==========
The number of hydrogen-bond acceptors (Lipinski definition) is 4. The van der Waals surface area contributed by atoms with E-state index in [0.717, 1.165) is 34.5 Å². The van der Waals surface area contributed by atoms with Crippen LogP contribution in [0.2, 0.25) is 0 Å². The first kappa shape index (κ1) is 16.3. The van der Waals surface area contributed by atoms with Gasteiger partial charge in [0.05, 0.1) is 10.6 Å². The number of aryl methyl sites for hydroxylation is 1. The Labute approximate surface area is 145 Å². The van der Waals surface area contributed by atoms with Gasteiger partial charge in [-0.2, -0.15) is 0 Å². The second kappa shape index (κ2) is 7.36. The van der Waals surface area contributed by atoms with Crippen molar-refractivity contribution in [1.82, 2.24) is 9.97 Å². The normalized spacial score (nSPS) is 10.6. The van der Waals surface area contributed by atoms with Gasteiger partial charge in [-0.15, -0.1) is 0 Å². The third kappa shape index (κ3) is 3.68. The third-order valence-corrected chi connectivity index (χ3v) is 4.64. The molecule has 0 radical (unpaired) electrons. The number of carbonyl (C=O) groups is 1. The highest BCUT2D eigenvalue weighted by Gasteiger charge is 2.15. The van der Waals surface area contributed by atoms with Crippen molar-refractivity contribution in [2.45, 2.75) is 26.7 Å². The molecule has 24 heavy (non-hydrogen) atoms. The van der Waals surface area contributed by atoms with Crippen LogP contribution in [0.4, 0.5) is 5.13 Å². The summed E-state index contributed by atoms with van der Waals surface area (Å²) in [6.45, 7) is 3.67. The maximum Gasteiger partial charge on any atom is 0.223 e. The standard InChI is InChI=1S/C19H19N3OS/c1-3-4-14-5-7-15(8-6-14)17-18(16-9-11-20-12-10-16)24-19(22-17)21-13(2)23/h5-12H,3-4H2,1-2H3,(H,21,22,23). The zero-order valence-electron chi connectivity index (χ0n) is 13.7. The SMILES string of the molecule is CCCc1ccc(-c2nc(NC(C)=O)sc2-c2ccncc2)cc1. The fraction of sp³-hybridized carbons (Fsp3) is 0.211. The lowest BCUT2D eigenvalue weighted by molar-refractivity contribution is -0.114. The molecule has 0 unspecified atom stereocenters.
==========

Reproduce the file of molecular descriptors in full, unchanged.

The number of hydrogen-bond acceptors (Lipinski definition) is 4. The van der Waals surface area contributed by atoms with E-state index in [0.717, 1.165) is 34.5 Å². The van der Waals surface area contributed by atoms with Crippen LogP contribution in [0.2, 0.25) is 0 Å². The first kappa shape index (κ1) is 16.3. The van der Waals surface area contributed by atoms with Gasteiger partial charge in [0.05, 0.1) is 10.6 Å². The number of aryl methyl sites for hydroxylation is 1. The Labute approximate surface area is 145 Å². The van der Waals surface area contributed by atoms with Gasteiger partial charge in [-0.2, -0.15) is 0 Å². The second kappa shape index (κ2) is 7.36. The van der Waals surface area contributed by atoms with Crippen molar-refractivity contribution in [1.82, 2.24) is 9.97 Å². The normalized spacial score (nSPS) is 10.6. The van der Waals surface area contributed by atoms with Gasteiger partial charge in [-0.15, -0.1) is 0 Å². The third kappa shape index (κ3) is 3.68. The third-order valence-corrected chi connectivity index (χ3v) is 4.64. The molecule has 0 radical (unpaired) electrons. The number of carbonyl (C=O) groups is 1. The highest BCUT2D eigenvalue weighted by Gasteiger charge is 2.15. The van der Waals surface area contributed by atoms with Crippen molar-refractivity contribution in [2.45, 2.75) is 26.7 Å². The molecule has 24 heavy (non-hydrogen) atoms. The van der Waals surface area contributed by atoms with Crippen LogP contribution in [0.4, 0.5) is 5.13 Å². The summed E-state index contributed by atoms with van der Waals surface area (Å²) in [6.45, 7) is 3.67. The maximum Gasteiger partial charge on any atom is 0.223 e. The standard InChI is InChI=1S/C19H19N3OS/c1-3-4-14-5-7-15(8-6-14)17-18(16-9-11-20-12-10-16)24-19(22-17)21-13(2)23/h5-12H,3-4H2,1-2H3,(H,21,22,23). The zero-order valence-electron chi connectivity index (χ0n) is 13.7. The SMILES string of the molecule is CCCc1ccc(-c2nc(NC(C)=O)sc2-c2ccncc2)cc1. The fraction of sp³-hybridized carbons (Fsp3) is 0.211. The lowest BCUT2D eigenvalue weighted by molar-refractivity contribution is -0.114. The molecule has 0 unspecified atom stereocenters.